With the recent success of Hollywood blockbusters and critically acclaimed movies like "Crazy Rich Asians," "Parasite," and "Minari," and 2021 Oscars Best Picture winner “Nomadland” directed by Chloe Zhao, it's a good opportunity to highlight some other TV shows and films with Asian actors and directors which you might have missed out on over the years.
Here are 10 on our must-watch list.
The 2019 American comedy-drama stars actress Awkwafina as a Chinese-American living in New York City who reconnects with her family roots in China when her grandmother is diagnosed with terminal lung cancer. It’s a heart-warming glimpse into what it means to go back home and also has the universal themes of family dynamics which can be both emotionally poignant but also worth a few laughs.
Based on the 1989 novel from Amy Tan, “The Joy Luck Club” is a 1993 drama film directed by Wayne Wang starring a mostly all-Asian cast and deftly explores the story of four Chinese-American women and their complicated relationships with their immigrant mothers. The story spans decades and explores the hardships of assimilating to a new country and what effects it has on mother-daughter relationships.
The Host / Snowpiercer
If you enjoyed Bong Joon-Ho’s “Parasite,” you’re in luck because the Korean director has a long list of films you should catch up on. Start with “The Host,” a 2006 horror classic based in South Korea, and wrap up your evening with “Snowpiercer,” which stars Chris Evans, Tilda Swinton, and Octavia Spencer aboard a train that travels the globe carrying the last humans on Earth in a post-apocalyptic world.
Director Ursula Liang’s “9-Man” is one of the best sports and cultural documentaries of the past decade. Through in-depth interviews with subjects across North America’s various Chinatowns, the documentary looks at the history of a brand of 9-Man volleyball which has been passed down for generations and remains a way for the community to bond and come together for some of the most competitive matches you’ll see on the volleyball courts.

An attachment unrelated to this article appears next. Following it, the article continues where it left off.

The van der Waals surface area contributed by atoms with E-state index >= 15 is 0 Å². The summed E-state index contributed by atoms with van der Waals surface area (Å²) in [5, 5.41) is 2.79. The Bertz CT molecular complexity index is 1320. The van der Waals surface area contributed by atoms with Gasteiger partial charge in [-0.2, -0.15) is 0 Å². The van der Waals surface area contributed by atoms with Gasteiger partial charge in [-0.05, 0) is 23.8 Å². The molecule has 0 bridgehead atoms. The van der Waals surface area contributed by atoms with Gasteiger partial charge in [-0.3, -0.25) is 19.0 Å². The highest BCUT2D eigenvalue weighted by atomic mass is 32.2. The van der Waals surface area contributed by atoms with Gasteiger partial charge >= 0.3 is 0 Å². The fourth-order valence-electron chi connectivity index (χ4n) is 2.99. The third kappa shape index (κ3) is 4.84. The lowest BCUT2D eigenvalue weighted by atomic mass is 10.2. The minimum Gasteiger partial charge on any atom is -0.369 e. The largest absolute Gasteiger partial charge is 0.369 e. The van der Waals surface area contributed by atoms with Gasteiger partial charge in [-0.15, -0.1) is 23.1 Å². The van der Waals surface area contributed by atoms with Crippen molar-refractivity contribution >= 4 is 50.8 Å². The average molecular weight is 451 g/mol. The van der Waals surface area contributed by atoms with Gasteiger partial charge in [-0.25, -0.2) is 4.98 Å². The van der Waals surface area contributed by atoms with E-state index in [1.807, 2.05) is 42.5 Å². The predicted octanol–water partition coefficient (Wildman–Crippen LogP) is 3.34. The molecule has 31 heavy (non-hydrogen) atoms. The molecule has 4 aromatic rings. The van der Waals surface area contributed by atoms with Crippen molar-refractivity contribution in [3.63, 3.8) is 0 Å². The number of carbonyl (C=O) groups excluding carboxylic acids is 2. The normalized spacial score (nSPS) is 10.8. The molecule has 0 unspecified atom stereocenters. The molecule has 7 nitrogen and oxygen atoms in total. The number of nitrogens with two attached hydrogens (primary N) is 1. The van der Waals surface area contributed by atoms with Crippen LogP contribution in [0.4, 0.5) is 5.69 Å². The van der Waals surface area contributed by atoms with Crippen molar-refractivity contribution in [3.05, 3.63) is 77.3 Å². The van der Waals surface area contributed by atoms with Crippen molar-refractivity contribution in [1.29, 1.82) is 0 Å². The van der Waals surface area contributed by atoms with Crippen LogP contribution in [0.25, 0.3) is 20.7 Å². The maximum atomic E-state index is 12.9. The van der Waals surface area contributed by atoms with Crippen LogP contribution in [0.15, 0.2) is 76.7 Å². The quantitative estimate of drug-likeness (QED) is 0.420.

The Search for General Tso
The 2014 documentary film directed by Ian Cheney explores an often-forgotten part of American history: the history of Chinese immigration in the United States. Cheney looks at this subject through the lens of one of the most popular Chinese-American dishes: General Tso’s Chicken. It’s part-mystery, part-food documentary, and a lesson in how an innocent plate of food can explain several generations of American history through the lens of Chinese-Americans.
Before he became the go-to director of The Fast & Furious Saga, Justin Lin directed the 2002 Asian-American crime drama “Better Luck Tomorrow,” a cult classic that follows a group of Asian-American teenagers who break free from their boring day-to-day lives and find themselves at the center of a tangled criminal plot that threatens to shatter their world. Starring John Cho and Sung Kang, “Better Luck Tomorrow” is considered one of the best Asian-American movies ever made.
The ABC drama starring a group of passengers who crash and survive on a mysterious island became a global phenomenon for its sci-fi mysteries and interpersonal relationships. Featuring a talented ensemble cast, the relationship between Korean actors Daniel Dae-Kim and Yunjin Kim, who play husband and wife with a complicated past prior to crashing on the island, became the heart of the show. They provide two standout performances in a show full of them.
“Killing Eve” is one of the best shows on television thanks to Sandra Oh’s star performance as the title character Eve Polastri, who becomes obsessed with tracking down an international assassin played by Jodie Comer. The cat-and-mouse between the two make the spy thriller a must-watch and the chemistry between Oh and Comer is undeniably electric, earning both of them Best Actress awards during the show's three-season run so far. Catch up before the fourth and final season airs in 2022.
If you enjoyed Martin Scorsese’s 2006 crime thriller "The Departed" starring Leonardo DiCaprio, Matt Damon, and Jack Nicholson, do yourself a favor and check out “Infernal Affairs,” the 2002 Hong Kong action film which inspired Scorsese’s classic North American interpretation starring legendary Chinese actors Andy Lau and Tony Leung.
Over the course of four seasons, “Mr. Robot” went from a typical computer hacker show into something more, exploring how we deal with anxiety and depression in the modern world through a remarkable lead performance from Rami Malek as genius hacker Elliot Alderson. But we’re here to spotlight veteran actor B.D. Wong as Whiterose, a trans woman and lead villain on the show. It’s a nuanced performance in a show full of them and Wong’s performance turns Whiterose into one of the most captivating characters on the show.